Wednesday, November 26, 2008

Becoming a tailor/cutter today: How do I become an apprentice?

In the past couple of years, I've received more than a few messages, comments or emails from folks interested in becoming a bench tailor, i.e. someone who can cut and sew garments. More specifically, they're interested in becoming an apprentice to a working tailor. I don't have much original advice except to approach the best tailors in your city about your enthusiasm, experience and perhaps most of all your dedication in putting in the time and effort to become a tailor.

Obviously it will pay to do your homework too. I recently came across this AskAndy thread that does a great job of assembling recommendations and references from working tailors and cutters. The thread also touches on an interesting distinction in patternmaking between industry or factory production v. bench tailors.

Let me also post another useful thread on the soft tailoring exponents of the English tailoring firm of Anderson & Sheppard. Too often it seems we have tailors who work only in the structured shoulder / stiff chest paradigm or the soft, drapey shoulder / soft chest paradigm. I personally think that a bench tailor who can inhabit both worlds and understand when to apply which paradigm will stand apart from most tailors working today and quite possibly take the next big step in bespoke tailoring. Innovations often come from hybrid milieus in which someone who knows a specific tradition or practice extremely well is then able to pivot and take a different slant on received wisdom.

Related posts
- The next generation of tailors: Mutually assured succession

Wednesday, November 19, 2008

2008 thread of the year: Tom Ford, pagoda shoulders, bespoke tragedies and more

After a few years of mostly reading and posting occasionally to the various men's clothing forums, I began to feel my interest flagging a bit. This is natural as the number of times we can meritoriously debate a "RTW v. bespoke" thread is limited. But this Styleforum thread, in the waning days of a sobering year of credit and financial ills, wins my vote for discussion thread of the year on a men's clothing forum. Good for high quality laughs and also offering some food for thought and a useful foil to my writing needs.

Styleforum member AvariceBespoke begins the proceedings with a simple question: Anyone ever use Tom Ford's MTM program? Not too many it appears but that doesn't stop the commentariat from knocking the Ford MTM program for being a re-badged Zegna product, among other things.

"Vanity of vanities, all is vanity." In this post, Doc Holliday provides a flash of phenomenological rigor in this sprawling thread of 23+ pages. This is a rigor that I plan to address in more detail in my book. Is an objective discussion about clothing choices and preferences simply impossible? It seems so. Prescriptions about what others should wear are almost invariably colored by what one wears personally. It is remarkable to note this unconscious expression of vanity, this natural self-prioritizing about other people's choices. But there is a way out I believe.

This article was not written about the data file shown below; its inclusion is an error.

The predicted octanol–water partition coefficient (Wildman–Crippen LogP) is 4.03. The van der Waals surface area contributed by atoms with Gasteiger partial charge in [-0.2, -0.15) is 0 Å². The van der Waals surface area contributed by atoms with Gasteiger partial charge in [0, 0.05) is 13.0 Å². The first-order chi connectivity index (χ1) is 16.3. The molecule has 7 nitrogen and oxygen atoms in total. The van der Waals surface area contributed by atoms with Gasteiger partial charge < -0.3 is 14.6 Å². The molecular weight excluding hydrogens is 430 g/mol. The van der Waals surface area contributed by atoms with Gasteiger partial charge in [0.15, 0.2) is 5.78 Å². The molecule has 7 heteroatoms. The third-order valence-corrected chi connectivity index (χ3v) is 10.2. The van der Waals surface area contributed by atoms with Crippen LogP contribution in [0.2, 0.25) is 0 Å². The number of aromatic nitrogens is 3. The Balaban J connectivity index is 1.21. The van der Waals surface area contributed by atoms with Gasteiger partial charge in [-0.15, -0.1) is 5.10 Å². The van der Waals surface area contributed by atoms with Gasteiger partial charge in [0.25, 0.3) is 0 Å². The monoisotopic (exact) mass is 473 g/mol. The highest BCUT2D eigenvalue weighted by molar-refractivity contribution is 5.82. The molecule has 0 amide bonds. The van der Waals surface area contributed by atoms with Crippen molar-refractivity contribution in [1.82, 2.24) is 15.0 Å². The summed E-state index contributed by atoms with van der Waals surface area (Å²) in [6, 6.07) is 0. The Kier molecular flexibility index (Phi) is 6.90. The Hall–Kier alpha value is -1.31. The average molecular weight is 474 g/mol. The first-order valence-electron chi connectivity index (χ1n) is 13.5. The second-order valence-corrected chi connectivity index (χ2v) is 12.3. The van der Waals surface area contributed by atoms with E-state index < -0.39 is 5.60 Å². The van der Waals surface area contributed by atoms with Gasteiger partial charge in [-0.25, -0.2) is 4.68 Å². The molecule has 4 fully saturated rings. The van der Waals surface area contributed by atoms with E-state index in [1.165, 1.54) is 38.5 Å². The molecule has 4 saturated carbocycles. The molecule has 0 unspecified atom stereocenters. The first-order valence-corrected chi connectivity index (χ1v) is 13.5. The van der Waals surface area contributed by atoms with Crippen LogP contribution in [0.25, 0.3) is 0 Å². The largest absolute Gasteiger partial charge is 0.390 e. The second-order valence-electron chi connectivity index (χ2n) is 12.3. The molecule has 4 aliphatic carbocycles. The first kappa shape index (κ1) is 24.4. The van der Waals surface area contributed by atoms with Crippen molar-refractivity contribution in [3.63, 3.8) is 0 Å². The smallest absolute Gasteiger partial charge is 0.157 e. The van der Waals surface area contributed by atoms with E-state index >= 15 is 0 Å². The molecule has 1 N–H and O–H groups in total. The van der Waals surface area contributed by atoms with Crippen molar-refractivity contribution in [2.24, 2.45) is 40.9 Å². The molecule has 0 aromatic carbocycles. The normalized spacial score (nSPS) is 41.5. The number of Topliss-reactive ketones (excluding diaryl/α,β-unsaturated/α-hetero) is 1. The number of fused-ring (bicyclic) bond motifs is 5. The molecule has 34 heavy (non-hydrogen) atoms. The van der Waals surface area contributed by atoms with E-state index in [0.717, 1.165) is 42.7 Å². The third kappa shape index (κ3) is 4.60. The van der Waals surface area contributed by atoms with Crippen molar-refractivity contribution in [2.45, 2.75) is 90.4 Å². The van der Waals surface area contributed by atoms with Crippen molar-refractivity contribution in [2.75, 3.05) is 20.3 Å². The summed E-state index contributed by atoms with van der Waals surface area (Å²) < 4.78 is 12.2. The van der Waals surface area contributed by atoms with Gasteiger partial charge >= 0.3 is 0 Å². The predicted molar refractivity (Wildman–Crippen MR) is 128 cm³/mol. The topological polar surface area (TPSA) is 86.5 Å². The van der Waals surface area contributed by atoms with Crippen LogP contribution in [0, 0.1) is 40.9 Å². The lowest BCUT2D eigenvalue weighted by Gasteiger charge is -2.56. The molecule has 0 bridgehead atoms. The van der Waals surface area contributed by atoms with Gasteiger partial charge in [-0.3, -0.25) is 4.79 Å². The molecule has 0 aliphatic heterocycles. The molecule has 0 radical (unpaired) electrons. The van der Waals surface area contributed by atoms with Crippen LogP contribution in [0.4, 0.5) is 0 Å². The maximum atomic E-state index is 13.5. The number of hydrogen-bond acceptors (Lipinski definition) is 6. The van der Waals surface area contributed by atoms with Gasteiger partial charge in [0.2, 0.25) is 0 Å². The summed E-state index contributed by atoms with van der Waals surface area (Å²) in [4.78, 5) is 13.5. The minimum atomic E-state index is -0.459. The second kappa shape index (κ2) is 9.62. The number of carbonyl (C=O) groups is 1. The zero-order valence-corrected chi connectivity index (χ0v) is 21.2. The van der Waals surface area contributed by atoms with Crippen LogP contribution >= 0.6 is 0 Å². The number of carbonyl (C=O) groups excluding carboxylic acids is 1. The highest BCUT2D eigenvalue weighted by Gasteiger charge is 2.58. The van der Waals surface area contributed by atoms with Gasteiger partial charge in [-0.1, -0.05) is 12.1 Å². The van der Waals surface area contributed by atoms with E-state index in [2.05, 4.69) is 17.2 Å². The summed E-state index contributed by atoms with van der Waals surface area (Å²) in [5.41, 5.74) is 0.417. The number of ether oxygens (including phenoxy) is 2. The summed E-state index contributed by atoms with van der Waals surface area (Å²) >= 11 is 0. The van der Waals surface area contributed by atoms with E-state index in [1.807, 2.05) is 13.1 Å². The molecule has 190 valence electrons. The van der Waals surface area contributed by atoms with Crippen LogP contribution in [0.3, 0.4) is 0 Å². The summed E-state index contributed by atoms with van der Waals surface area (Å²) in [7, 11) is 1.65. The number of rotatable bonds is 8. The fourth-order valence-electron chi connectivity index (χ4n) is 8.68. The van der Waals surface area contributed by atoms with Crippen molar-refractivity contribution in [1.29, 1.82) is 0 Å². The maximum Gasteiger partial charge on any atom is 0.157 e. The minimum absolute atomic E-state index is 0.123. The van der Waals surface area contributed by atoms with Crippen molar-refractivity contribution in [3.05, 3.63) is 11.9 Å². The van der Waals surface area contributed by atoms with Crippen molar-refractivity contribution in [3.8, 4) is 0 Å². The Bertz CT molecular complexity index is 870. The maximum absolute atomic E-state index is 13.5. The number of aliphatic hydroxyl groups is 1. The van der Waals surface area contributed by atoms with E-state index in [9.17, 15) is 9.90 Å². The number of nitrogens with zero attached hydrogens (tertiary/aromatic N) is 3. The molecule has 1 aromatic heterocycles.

So what exactly are tailors good for? As Rubinacci devotee iammatt makes clear in this post, he expressly thinks there is really one type of successful bespoke tailoring relationship. "From what I have seen, even in bespoke, monologues are usually more successful than dialogues. The advantage to bespoke, as I see it, is fit and fabric, and not the ability to direct." Not coincidentally, to my point above about personal choices being writ large, a monologue is precisely the type of relationship he has with his tailor.

I believe reality is accommodating enough to offer richer and more varied types of tailoring relationships. As VitaminC describes in his post on "bespoke tragedies", he argues that bespoke tailoring boils down to proportion and technique. Most tailors are really about nailing the latter. I think he maybe onto something here. If true, it means the customer better bring something to the table rather than completely outsourcing his sense of style and judgment.

Tom Ford's style - does it have substance? It certainly does for a man who likes his calories. What I love about this post by Chicago tailor Chris Despos is that he deep sixes the ahistorical, point-in-time dismissal of Monsieur Ford. The near universal rejection of the concave, pagoda shoulder (spalla insellata) in the thread is too easy, too quick. I'm a sartorial pluralist at heart and believe in the goodness of choices. Who knows - a spalla insellata might be the right look for someone. Of course, choice works best for those who are able to exercise discernment and self-restraint.

At the end of the day, it's far better to have the option of a Tom Ford, a Thom Browne or a bench tailor. Why? Because style is more about deftly exercising one's choices today and tomorrow than creating a supposedly timeless look.